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What forbidden activities did you miss most during the nearly seven weeks of the COVID-19 pandemic shut-down? Shopping? Eating out? Getting your car washed? Having your kids attend school?
May 11 UPDATE: According to a media briefing this afternoon, restaurants are not allowed to open yet. the information published below was based upon direction following last week’s Shasta County Board of Supervisors meeting that gave the green light for dine-in options for businesses that had complied with state adaptations.
As of yesterday, many of your favorite Shasta County stores, restaurants and schools are now allowed to re-open — with some caveats and adaptations– as the county transitions from Stage 1 into Stage 2. This graduation is a result of the efforts of citizens and county public health officials who joined forces to obey the governor’s stay-at-home orders and helped flatten the COVID-19 curve and keep our county’s numbers low.
This welcome news arrived Friday afternoon during a Shasta County Board of Supervisors’ special meeting to discuss re-opening the county. There, Dr. Karen Ramstrom, the county’s health officer, was the bearer of good news when she certified that Shasta County had met state requirements to ease from the more-restrictive shut-downs of Stage 1 to the relatively more relaxed Stage 2.
The certification required some hoop-jumping and documentation on Shasta County’s part to assure the state that the county could pass some key benchmarks and meet the state’s criteria before it could modify the Stage 1 stay-at-home order. Examples included proof that the county had sufficient testing and hospital capacity, and it had the ability to not just test people, but identify, isolate and trace the infected and their contacts.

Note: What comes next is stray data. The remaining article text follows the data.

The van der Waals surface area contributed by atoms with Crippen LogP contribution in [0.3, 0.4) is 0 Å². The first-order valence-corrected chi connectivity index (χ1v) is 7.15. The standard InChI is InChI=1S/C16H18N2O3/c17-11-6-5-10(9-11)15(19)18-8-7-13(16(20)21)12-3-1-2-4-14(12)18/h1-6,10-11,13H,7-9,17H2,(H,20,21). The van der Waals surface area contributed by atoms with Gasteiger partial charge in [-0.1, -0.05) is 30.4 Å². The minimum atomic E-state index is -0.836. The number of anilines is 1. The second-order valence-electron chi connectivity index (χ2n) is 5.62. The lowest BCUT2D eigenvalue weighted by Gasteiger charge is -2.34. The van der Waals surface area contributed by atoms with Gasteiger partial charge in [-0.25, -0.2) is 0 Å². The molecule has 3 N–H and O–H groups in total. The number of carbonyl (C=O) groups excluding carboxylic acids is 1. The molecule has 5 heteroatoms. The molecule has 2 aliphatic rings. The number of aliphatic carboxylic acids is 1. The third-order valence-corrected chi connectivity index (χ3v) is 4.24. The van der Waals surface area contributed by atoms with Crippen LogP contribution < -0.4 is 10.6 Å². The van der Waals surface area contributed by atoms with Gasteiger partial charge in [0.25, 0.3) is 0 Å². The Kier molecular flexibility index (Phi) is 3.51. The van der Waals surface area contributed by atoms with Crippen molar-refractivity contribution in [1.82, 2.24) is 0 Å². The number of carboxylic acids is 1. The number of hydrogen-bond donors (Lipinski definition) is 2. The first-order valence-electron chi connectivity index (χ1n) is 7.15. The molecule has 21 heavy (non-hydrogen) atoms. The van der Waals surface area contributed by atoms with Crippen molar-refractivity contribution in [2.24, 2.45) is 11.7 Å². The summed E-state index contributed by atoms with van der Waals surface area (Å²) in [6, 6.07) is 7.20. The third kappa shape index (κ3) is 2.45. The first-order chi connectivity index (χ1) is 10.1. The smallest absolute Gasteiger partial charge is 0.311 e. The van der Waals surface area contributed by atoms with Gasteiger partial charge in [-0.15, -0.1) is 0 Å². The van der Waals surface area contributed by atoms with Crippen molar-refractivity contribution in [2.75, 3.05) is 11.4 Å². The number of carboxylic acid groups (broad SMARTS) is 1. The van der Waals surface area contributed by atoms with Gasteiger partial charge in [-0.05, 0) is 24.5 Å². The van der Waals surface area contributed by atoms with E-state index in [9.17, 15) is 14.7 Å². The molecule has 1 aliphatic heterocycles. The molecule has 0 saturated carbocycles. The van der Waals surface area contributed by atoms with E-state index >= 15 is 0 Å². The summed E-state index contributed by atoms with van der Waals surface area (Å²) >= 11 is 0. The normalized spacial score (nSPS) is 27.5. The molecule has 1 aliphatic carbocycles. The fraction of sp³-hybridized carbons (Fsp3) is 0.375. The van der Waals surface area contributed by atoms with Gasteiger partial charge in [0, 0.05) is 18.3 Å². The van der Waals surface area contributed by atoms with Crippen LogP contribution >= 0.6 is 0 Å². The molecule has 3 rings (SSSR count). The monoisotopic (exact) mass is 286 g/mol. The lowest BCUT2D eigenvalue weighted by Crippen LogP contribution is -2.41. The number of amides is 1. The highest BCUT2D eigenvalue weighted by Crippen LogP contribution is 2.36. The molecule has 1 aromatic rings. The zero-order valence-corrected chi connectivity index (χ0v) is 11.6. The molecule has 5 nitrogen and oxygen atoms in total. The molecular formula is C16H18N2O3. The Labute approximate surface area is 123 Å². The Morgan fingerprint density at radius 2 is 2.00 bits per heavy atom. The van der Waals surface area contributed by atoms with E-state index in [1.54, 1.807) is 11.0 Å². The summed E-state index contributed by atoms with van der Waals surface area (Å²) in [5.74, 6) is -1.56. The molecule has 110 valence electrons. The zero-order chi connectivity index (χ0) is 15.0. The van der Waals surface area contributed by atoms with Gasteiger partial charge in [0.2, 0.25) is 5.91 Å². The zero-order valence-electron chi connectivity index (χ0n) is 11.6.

At the meeting, after many questions and much discussion, the supervisors unanimously approved a letter of support for the county’s re-opening. Following the meeting, Ramstrom shared the information with the state, an act that rendered the decision official.
Additional action taken on May 8 during the Shasta County Board of Supervisors’ special meeting was a BOS letter sent to Gov. Gavin Newsom that requested the governor consider allowing Shasta County to also open some Stage 3 businesses that are currently not permitted to open. That decision is expected to be made by the governor at a later date. For the time being, only Stage 2 businesses are allowed to open in Shasta County. A list of those business sectors is detailed in this updated press release and on ShastaReady.org (click on “Roadmap to Recovery”).
Despite moving away from the constricting Stage 1, Stage 2 does come with some strings attached. That’s why, along with the elation over the county’s re-openings of so many businesses that were closed since mid-March, the citizens face the stark reality that business will be anything but usual in Shasta County. Yes, many businesses will be allowed to open, but with significant caveats and adaptations. And because this is a new frontier, there may be some bumps in the road until the path becomes more clear on such details as whether restaurants are allowed to serve alcohol in addition to food this weekend, or if it’s better to proceed with caution and wait until after Monday to see what the ABC has to say about it.
Even so, the county’s escalation into Stage 2 allows about 70 percent of the businesses that had been previously closed in Stage 1 to re-open in Stage 2. Those businesses and industries have the discretion to re-open at a time that suits them. Case in point, some businesses re-opened Friday after the announcement, because they were able to immediately implement state requirements and adjustments. Other businesses may choose to wait days or even weeks to come into compliance with Stage 2 guidelines, and to gear up, and bring back employees and inventory.
As Shasta County eases into Stage 2, businesses and customers alike will be asked to adjust to the new normal that requires everyone to walk the tightrope between the value in kick-starting the local economy and Job No. 1 of keeping the public safe from the pandemic.
According to a statement in the Shasta County Health and Human Services Agency COVID-19 update, “the staged plan is necessary to continue to limit the spread of COVID-19 and relies fully on the engagement and cooperation of individuals and businesses.”